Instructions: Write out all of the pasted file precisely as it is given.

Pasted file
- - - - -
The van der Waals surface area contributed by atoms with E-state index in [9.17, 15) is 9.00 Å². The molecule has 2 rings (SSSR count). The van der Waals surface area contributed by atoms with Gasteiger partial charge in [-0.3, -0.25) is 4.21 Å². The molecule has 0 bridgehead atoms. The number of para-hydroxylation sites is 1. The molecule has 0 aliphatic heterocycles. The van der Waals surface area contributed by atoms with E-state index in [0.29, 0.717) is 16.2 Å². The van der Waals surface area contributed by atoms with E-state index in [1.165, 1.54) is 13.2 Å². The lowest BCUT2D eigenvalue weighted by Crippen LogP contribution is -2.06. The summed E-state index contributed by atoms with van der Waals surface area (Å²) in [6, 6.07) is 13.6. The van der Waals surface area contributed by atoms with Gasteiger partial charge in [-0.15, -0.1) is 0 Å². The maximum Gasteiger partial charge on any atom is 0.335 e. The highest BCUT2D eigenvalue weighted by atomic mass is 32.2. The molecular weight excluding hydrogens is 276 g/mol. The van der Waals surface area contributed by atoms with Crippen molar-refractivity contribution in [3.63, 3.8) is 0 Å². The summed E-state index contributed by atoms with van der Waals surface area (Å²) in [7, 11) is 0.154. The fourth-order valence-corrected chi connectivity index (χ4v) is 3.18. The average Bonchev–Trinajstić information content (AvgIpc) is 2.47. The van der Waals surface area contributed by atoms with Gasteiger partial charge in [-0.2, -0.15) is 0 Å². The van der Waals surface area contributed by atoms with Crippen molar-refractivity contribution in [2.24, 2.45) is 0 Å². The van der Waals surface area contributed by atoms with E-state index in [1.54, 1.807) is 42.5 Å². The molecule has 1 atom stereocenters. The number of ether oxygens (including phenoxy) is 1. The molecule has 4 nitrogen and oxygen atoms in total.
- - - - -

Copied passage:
The van der Waals surface area contributed by atoms with E-state index in [9.17, 15) is 9.00 Å². The molecule has 2 rings (SSSR count). The van der Waals surface area contributed by atoms with Gasteiger partial charge in [-0.3, -0.25) is 4.21 Å². The molecule has 0 bridgehead atoms. The number of para-hydroxylation sites is 1. The molecule has 0 aliphatic heterocycles. The van der Waals surface area contributed by atoms with E-state index in [0.29, 0.717) is 16.2 Å². The van der Waals surface area contributed by atoms with E-state index in [1.165, 1.54) is 13.2 Å². The lowest BCUT2D eigenvalue weighted by Crippen LogP contribution is -2.06. The summed E-state index contributed by atoms with van der Waals surface area (Å²) in [6, 6.07) is 13.6. The van der Waals surface area contributed by atoms with Gasteiger partial charge in [-0.15, -0.1) is 0 Å². The maximum Gasteiger partial charge on any atom is 0.335 e. The highest BCUT2D eigenvalue weighted by atomic mass is 32.2. The molecular weight excluding hydrogens is 276 g/mol. The van der Waals surface area contributed by atoms with Crippen molar-refractivity contribution in [3.63, 3.8) is 0 Å². The summed E-state index contributed by atoms with van der Waals surface area (Å²) in [7, 11) is 0.154. The fourth-order valence-corrected chi connectivity index (χ4v) is 3.18. The average Bonchev–Trinajstić information content (AvgIpc) is 2.47. The van der Waals surface area contributed by atoms with Gasteiger partial charge in [-0.2, -0.15) is 0 Å². The van der Waals surface area contributed by atoms with Crippen molar-refractivity contribution in [2.24, 2.45) is 0 Å². The van der Waals surface area contributed by atoms with E-state index in [1.54, 1.807) is 42.5 Å². The molecule has 1 atom stereocenters. The number of ether oxygens (including phenoxy) is 1. The molecule has 4 nitrogen and oxygen atoms in total.